Throughout his ministry in the Caribbean, he dreamed of and worked for the establishment of a Caribbean Region of the Baltimore Province. The establishment of the Region, including Dominica, St. Lucia and St. Croix, was approved in 1999 and Father Moody was elected and reelected Regional Superior. Father Rodney Olive, a St. Thomian who served with him for two terms as Regional Vicar, said: "We shared the dream together and, when the time was ripe, we fought for it." Father Moody, he said, "was the most creative idea person I’ve ever known." He spoke of his confrere’s "passion and commitment" to the ministry. "He was a very caring person and he lived on the cutting edge of life," he said.

Bishop Gabriel Malzaire of Roseau said that, during his tenure, Father Moody’s "main focus was on the Secretariat of Family Life, but he also served with the Office for Developing and Implementing the Diocesan Pastoral Plan." The bishop added that the Redemptorist was very supportive of his plans for the diocese and he appreciated the fact that "he was always ready to share new ideas with me."

Boston’s Archbishop Sean O’Malley, formerly Bishop of St. Thomas, spoke of Father Moody’s dedication to the Redemptorist charism of preaching. "I feel the loss of the Redemptorist family and all the people of St. Thomas and Dominica and the many places where his ministry meant so much," he said. "He was a very gifted priest who generously shared his talents, bringing joy and grace into the lives of so many."

It was during his years as Regional Superior that problems with severe heart disease, compounded by diabetes, took a heavy toll. Father Kevin Moley, former Baltimore Provincial Superior, said: "I was in contact with him at different moments in his crises with health. He had confidence in me and I had confidence in him…. I saw the frailties of his heart and when I would see him, he was always appreciative. He was transparent with me; there were no airs about him." He added that for him, as a Provincial Superior, it was very easy to deal with Father Moody as a Regional Superior. "He was a good man, a good priest. He was respectful, intelligent and he wanted the well-being of everyone, especially in the Region," he said.

One of Father Moody’s major concerns was with promoting Redemptorist vocations in the Region and he pushed for the establishment of the Blessed Peter Donders Residence in St. Croix to serve as a formation house and an academic bridge for candidates to prepare for entry to St. John’s University in New York. Brother Gerard St. Hilaire of Dominica is one of the men whose vocation he nurtured, just as he had much earlier in Baltimore with Father Kenneth Gaddy, who went on to serve with him in the Caribbean. Father Gaddy said Father Moody’s dedication to the welfare of the community was inspiring. "His involvement with different organizations put us in the forefront, with restoration projects, community services. He even did an ecumenical outreach." His characteristic concern for others was a trait he developed early, according to Mrs. Moody-Poole. "He was my protector; I could talk to him about anything," she said. She recalled how, when he was in the eighth grade, he got a part-time job — which he kept during the summers of his seminary years — to help out the family. "He bought my sister and me our first dolls," she recalled. "He was my big brother and I respected his opinion. He looked out for us; made sure we did our homework; helped cook." When it was time for her to pursue her studies in microbiology, he was the one who supported her in her desire to attend the Catholic University of Puerto Rico which offered the courses she wanted, she added.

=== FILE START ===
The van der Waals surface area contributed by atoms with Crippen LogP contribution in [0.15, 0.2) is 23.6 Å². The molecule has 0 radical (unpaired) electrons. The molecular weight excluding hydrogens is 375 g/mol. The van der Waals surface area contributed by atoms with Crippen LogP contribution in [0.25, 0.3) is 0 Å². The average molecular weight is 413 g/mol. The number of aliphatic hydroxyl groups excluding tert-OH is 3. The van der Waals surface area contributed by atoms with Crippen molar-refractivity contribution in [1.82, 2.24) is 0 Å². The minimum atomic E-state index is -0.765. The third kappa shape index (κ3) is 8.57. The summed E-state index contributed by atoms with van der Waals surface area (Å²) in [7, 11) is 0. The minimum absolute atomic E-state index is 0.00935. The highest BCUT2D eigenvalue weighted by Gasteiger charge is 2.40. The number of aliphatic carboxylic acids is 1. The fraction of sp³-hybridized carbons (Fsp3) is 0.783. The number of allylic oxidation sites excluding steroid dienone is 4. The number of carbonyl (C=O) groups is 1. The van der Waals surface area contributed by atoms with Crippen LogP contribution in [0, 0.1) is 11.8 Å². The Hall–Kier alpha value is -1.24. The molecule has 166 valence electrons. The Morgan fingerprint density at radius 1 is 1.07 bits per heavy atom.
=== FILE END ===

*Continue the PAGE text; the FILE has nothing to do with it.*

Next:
"He had great sensitivity of soul," Father Skelly said. "He was a dreamer; he enjoyed poetry and music when we were in the seminary," he added. "He was a great preacher and he gave a mission at our place in the Bronx in the 1990s. He had a way of capturing people and engaging people with their faith." Throughout his life, Father Moody kept in touch with friends, from childhood, from seminary, from his ministry. As such a friend himself, Father Skelly said: "He was a very loyal person"

Father Moody is survived by his mother, Mrs. Parris; his sisters, Mrs. Moody-Poole and Mrs. Lynda Brown; two brothers-in-law, Eugene Poole and Alvin Brown; a nephew, Alvin M. Brown; five nieces, Michelle Nielsen, Natasha and Anissa Moody, Kishma and Raquesha Brown; and several grandnieces and -nephews. He is predeceased by his father, Freddy Lee Moody, and his brother, Leonard Moody.


Rev. Jerome Moody C.Ss.R.

  • Born: December 17, 1946
  • Professed: January 1, 1966
  • Ordained: June 25, 1973
  • Died: January 22, 2006